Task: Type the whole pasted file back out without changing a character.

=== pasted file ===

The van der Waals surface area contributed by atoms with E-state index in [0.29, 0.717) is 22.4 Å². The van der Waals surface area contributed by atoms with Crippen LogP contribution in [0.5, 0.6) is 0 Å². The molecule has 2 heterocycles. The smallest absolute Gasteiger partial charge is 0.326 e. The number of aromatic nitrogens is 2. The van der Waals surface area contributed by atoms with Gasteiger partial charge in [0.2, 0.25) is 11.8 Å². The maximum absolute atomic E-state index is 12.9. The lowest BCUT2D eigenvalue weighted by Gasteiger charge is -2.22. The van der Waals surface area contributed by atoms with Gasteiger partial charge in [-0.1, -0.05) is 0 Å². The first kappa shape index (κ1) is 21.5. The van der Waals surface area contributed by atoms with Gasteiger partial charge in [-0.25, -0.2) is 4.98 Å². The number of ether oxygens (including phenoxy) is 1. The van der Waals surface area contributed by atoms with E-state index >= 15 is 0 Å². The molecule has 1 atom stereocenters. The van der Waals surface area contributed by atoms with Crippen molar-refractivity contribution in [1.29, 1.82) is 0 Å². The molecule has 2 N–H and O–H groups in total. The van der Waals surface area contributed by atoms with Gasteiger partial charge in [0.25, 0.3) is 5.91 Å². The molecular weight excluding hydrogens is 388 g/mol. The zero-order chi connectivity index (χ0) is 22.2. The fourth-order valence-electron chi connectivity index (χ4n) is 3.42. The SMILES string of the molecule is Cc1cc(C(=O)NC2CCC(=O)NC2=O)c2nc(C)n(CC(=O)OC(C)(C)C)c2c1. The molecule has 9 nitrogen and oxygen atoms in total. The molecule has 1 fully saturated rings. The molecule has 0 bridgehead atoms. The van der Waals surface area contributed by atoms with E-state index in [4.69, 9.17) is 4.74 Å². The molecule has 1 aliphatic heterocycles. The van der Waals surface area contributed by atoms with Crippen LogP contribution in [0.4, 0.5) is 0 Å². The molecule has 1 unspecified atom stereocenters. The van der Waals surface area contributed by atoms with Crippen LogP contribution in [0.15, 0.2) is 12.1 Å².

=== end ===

The van der Waals surface area contributed by atoms with E-state index in [0.29, 0.717) is 22.4 Å². The van der Waals surface area contributed by atoms with Crippen LogP contribution in [0.5, 0.6) is 0 Å². The molecule has 2 heterocycles. The smallest absolute Gasteiger partial charge is 0.326 e. The number of aromatic nitrogens is 2. The van der Waals surface area contributed by atoms with Gasteiger partial charge in [0.2, 0.25) is 11.8 Å². The maximum absolute atomic E-state index is 12.9. The lowest BCUT2D eigenvalue weighted by Gasteiger charge is -2.22. The van der Waals surface area contributed by atoms with Gasteiger partial charge in [-0.1, -0.05) is 0 Å². The first kappa shape index (κ1) is 21.5. The van der Waals surface area contributed by atoms with Gasteiger partial charge in [-0.25, -0.2) is 4.98 Å². The number of ether oxygens (including phenoxy) is 1. The van der Waals surface area contributed by atoms with E-state index >= 15 is 0 Å². The molecule has 1 atom stereocenters. The van der Waals surface area contributed by atoms with Crippen molar-refractivity contribution in [1.29, 1.82) is 0 Å². The molecule has 2 N–H and O–H groups in total. The van der Waals surface area contributed by atoms with Gasteiger partial charge in [0.25, 0.3) is 5.91 Å². The molecular weight excluding hydrogens is 388 g/mol. The zero-order chi connectivity index (χ0) is 22.2. The fourth-order valence-electron chi connectivity index (χ4n) is 3.42. The SMILES string of the molecule is Cc1cc(C(=O)NC2CCC(=O)NC2=O)c2nc(C)n(CC(=O)OC(C)(C)C)c2c1. The molecule has 9 nitrogen and oxygen atoms in total. The molecule has 1 fully saturated rings. The molecule has 0 bridgehead atoms. The van der Waals surface area contributed by atoms with E-state index in [4.69, 9.17) is 4.74 Å². The molecule has 1 aliphatic heterocycles. The van der Waals surface area contributed by atoms with Crippen LogP contribution in [0.4, 0.5) is 0 Å². The molecule has 1 unspecified atom stereocenters. The van der Waals surface area contributed by atoms with Crippen LogP contribution in [0.15, 0.2) is 12.1 Å².